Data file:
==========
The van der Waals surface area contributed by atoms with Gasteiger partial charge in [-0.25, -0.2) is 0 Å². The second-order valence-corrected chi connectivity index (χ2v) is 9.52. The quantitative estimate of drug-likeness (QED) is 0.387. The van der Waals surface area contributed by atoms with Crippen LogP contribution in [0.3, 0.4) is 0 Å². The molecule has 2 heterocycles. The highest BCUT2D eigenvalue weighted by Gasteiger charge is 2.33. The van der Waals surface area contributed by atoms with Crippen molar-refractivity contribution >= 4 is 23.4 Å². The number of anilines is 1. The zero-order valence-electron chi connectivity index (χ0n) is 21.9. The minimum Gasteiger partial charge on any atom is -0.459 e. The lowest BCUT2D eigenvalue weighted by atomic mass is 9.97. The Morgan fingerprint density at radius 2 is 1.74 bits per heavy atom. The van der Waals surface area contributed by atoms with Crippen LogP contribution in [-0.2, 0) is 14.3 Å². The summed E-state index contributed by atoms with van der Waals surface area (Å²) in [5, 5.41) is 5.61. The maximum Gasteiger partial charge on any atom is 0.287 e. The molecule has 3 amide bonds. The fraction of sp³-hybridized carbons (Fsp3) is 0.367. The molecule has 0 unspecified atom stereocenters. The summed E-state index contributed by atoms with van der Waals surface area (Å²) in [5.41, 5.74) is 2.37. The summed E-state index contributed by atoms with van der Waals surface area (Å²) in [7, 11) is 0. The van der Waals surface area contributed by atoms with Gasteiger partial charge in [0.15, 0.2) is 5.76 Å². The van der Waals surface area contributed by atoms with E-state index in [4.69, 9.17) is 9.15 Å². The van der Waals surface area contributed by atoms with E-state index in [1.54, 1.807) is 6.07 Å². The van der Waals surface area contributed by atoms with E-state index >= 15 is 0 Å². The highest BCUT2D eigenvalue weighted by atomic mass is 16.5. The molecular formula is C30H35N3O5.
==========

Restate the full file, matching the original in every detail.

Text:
The van der Waals surface area contributed by atoms with Gasteiger partial charge in [-0.25, -0.2) is 0 Å². The second-order valence-corrected chi connectivity index (χ2v) is 9.52. The quantitative estimate of drug-likeness (QED) is 0.387. The van der Waals surface area contributed by atoms with Crippen LogP contribution in [0.3, 0.4) is 0 Å². The molecule has 2 heterocycles. The highest BCUT2D eigenvalue weighted by Gasteiger charge is 2.33. The van der Waals surface area contributed by atoms with Crippen molar-refractivity contribution >= 4 is 23.4 Å². The number of anilines is 1. The zero-order valence-electron chi connectivity index (χ0n) is 21.9. The minimum Gasteiger partial charge on any atom is -0.459 e. The lowest BCUT2D eigenvalue weighted by atomic mass is 9.97. The Morgan fingerprint density at radius 2 is 1.74 bits per heavy atom. The van der Waals surface area contributed by atoms with Crippen LogP contribution in [-0.2, 0) is 14.3 Å². The summed E-state index contributed by atoms with van der Waals surface area (Å²) in [5, 5.41) is 5.61. The maximum Gasteiger partial charge on any atom is 0.287 e. The molecule has 3 amide bonds. The fraction of sp³-hybridized carbons (Fsp3) is 0.367. The molecule has 0 unspecified atom stereocenters. The summed E-state index contributed by atoms with van der Waals surface area (Å²) in [5.41, 5.74) is 2.37. The summed E-state index contributed by atoms with van der Waals surface area (Å²) in [7, 11) is 0. The van der Waals surface area contributed by atoms with Gasteiger partial charge in [0.15, 0.2) is 5.76 Å². The van der Waals surface area contributed by atoms with E-state index in [4.69, 9.17) is 9.15 Å². The van der Waals surface area contributed by atoms with E-state index in [1.54, 1.807) is 6.07 Å². The van der Waals surface area contributed by atoms with E-state index >= 15 is 0 Å². The highest BCUT2D eigenvalue weighted by atomic mass is 16.5. The molecular formula is C30H35N3O5.